Here is a snippet...
TSS: How much input did you and Vinnie Paz have on Stoupe’s production for the song?
RA: Well, Stoupe originally hit us with different beat. I started writing some shit to the first beat he hit us with. Stoupe is neurotic, and after I started writing to the first beat he said, “Oh, I hate the beat. I don’t like the beat.” I told him, “Just give me the fucking beat that we’re really using.” Paz sent me over the next beat that Stoupe had, and I just started writing to it. Neither of us really had any influence. Vinnie just accepted it and I said, “No doubt, we’ll do it.”
To read the whole interview, click here.
Tuesday, December 18, 2007
Name: DJ Neil Armstrong
Claim to Fame: The mix tapes I've put out seem to be what people gravitate to.
Representing: New York, New York, born and raised baby. Born and lived in Queens, went to school in the Bronx and Manhattan, DJ’d in Brooklyn, and went to church in Staten Island.
Years in the Game: I did my first show in April of 96 with the 5th Platoon DJs, so that would make it almost 12 years. But as far as what people know me for, which is the mix tape thing, I’d say it started in 1999-2000. Time flies...
Best Digging City or Town: Hmm. I don't know if I can say which the best is. The place where I've gotten the most stuff per capita is out in the Bay Area. So if that’s what you want to use as your "best place" gauge, it would be the Bay. But that’s also because I end up giggin’ there so often that people think I’m from there as opposed to NY.
Most Prized Piece of Wax: My main purpose for picking up records is finding original samples of songs, and I like it when I find something entirely randomly, almost by luck. There was one memorable trip in NY where I hit a bunch of spots and the stars were aligned in my favor. Digging is like searching for buried treasure…literally. Buried in between a bunch of records will be a gem or two that you’re looking for, and this particular day, I was hitting the jackpot everywhere I turned.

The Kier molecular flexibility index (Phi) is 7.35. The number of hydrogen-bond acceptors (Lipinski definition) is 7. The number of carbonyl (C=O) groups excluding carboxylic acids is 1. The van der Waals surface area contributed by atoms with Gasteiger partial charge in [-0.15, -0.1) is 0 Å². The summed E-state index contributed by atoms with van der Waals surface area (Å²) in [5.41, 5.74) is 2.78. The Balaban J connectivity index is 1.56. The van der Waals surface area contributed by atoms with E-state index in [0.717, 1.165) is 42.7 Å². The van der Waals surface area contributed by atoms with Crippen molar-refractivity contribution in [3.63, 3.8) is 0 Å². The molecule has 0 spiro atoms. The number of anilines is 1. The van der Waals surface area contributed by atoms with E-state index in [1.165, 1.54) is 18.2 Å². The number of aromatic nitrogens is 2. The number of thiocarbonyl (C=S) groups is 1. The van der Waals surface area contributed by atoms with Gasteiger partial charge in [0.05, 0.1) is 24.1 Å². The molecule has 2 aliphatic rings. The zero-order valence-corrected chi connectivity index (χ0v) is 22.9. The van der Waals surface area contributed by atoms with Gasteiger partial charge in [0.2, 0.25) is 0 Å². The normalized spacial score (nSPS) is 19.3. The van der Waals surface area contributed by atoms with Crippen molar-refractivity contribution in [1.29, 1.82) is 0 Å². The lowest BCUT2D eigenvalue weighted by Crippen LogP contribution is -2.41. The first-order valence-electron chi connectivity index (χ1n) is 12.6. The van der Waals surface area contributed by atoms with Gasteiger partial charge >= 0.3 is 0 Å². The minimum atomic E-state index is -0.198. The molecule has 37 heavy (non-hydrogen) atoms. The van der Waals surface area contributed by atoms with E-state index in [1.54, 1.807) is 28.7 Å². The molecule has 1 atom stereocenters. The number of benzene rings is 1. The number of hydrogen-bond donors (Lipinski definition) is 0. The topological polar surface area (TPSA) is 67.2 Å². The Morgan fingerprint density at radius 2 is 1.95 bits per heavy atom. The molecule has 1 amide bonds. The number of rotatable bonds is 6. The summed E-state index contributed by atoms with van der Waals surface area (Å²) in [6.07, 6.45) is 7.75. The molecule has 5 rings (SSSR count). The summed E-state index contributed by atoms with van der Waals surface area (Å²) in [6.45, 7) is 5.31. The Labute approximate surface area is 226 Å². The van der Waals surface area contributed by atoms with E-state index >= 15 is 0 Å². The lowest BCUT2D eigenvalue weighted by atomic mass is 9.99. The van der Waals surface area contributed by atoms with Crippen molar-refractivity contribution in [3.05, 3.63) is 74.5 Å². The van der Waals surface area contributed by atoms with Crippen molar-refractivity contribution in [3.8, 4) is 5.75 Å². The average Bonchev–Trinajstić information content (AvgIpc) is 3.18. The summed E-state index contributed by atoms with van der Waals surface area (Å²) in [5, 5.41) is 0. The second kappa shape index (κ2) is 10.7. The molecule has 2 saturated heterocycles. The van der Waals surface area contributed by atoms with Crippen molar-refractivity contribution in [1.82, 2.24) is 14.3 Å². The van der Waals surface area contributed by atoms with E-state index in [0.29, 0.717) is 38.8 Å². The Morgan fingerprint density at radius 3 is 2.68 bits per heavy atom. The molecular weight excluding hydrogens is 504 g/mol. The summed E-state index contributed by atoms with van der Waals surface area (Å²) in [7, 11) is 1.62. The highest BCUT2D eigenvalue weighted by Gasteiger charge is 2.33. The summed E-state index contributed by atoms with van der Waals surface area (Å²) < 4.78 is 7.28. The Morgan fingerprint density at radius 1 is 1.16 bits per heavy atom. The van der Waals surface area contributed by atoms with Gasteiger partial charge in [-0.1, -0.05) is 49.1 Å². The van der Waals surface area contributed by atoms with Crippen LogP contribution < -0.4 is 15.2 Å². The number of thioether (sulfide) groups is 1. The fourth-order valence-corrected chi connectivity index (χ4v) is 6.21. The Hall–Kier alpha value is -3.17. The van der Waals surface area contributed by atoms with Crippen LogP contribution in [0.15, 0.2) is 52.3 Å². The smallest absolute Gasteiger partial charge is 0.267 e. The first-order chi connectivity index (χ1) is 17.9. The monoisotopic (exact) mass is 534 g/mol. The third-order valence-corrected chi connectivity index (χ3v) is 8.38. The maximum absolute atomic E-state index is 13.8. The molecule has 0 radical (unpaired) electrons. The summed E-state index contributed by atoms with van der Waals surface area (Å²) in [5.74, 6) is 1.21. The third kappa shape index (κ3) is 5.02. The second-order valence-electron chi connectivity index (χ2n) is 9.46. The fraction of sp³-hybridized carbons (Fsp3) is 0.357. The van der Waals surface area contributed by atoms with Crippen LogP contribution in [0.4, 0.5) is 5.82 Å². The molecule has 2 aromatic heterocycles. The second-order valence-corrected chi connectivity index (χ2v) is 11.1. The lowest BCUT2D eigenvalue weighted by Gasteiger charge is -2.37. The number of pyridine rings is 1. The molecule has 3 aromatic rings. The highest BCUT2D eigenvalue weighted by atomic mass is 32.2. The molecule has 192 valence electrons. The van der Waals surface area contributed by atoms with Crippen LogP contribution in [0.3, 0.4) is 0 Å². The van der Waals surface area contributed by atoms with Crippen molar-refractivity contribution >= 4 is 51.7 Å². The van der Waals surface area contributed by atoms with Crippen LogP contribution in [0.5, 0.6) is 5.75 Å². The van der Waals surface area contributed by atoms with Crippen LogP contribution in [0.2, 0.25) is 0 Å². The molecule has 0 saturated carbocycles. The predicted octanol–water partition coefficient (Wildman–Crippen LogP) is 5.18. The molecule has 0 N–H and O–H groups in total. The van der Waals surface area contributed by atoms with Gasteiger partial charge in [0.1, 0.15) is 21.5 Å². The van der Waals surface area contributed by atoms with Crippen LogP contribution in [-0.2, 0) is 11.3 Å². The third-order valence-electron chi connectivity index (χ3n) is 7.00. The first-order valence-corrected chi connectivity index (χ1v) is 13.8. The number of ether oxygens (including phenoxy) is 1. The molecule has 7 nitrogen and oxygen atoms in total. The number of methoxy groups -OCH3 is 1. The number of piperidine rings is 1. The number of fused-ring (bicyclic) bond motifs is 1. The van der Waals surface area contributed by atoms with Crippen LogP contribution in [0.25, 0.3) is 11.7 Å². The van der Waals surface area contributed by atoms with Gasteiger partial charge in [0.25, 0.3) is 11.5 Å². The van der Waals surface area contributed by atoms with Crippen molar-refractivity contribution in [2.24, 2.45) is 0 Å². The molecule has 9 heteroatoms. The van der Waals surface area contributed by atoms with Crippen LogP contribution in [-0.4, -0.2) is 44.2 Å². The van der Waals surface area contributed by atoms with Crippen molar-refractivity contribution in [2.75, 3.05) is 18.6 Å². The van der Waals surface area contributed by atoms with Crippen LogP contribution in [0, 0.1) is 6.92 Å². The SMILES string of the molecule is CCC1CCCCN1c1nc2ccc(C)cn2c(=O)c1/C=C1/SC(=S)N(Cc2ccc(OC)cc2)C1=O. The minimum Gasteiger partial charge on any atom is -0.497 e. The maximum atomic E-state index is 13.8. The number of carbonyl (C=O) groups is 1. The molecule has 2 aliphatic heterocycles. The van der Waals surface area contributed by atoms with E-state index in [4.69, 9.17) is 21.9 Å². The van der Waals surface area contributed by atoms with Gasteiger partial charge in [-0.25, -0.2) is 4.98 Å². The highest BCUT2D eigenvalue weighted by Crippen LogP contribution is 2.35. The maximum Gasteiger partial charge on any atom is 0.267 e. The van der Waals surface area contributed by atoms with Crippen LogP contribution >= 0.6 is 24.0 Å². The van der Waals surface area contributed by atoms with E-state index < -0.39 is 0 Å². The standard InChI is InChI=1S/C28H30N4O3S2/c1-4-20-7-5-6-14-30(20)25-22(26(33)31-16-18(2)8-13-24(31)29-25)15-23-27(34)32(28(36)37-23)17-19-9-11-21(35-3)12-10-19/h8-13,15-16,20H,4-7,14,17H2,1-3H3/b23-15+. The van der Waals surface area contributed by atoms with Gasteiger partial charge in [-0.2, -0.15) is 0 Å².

On this particular day I found the album that Dilla and Madlib sampled for the original version of "The Red" off of Champion Sound. They recently repressed Champion Sound, and they had to change that song because they couldn't get the original version cleared. The song they sampled was by a folk singer who is big in the lesbian scene from what I’m told. I wasn't really into feminist folk music as a youth…unbelievable, right? The name of the song was "Shine on Straight Arrow" by Cris Williamson. It’s from her self titled album. I found it in the new arrivals section like it was placed there magically just at the right time for me to find. It was like that all day. I found the original for “Faithful” off of Common’s album down the block and Geto Boys "My Mind’s Playing Tricks on Me", as well as a couple of Ahmad Jamal records. It was one of those really good searching days.
The Cris Williamson thing was something I was looking for, but I would never expect to find, and I did. It was like winning the lottery. I have a couple of records like that, but this one was recent so it’s the one I remember the most now. I believe it’s a pretty rare record. I think there were only a couple of runs of it as far as it being actually produced. You can always go to the jazz section of a store find something, or find something in the soul section, but the Cris Williamson record could have been in a lot of sections. The other dope thing is when you find really good records in the dollar bin. That’s always nice. Again, it’s like finding buried treasure.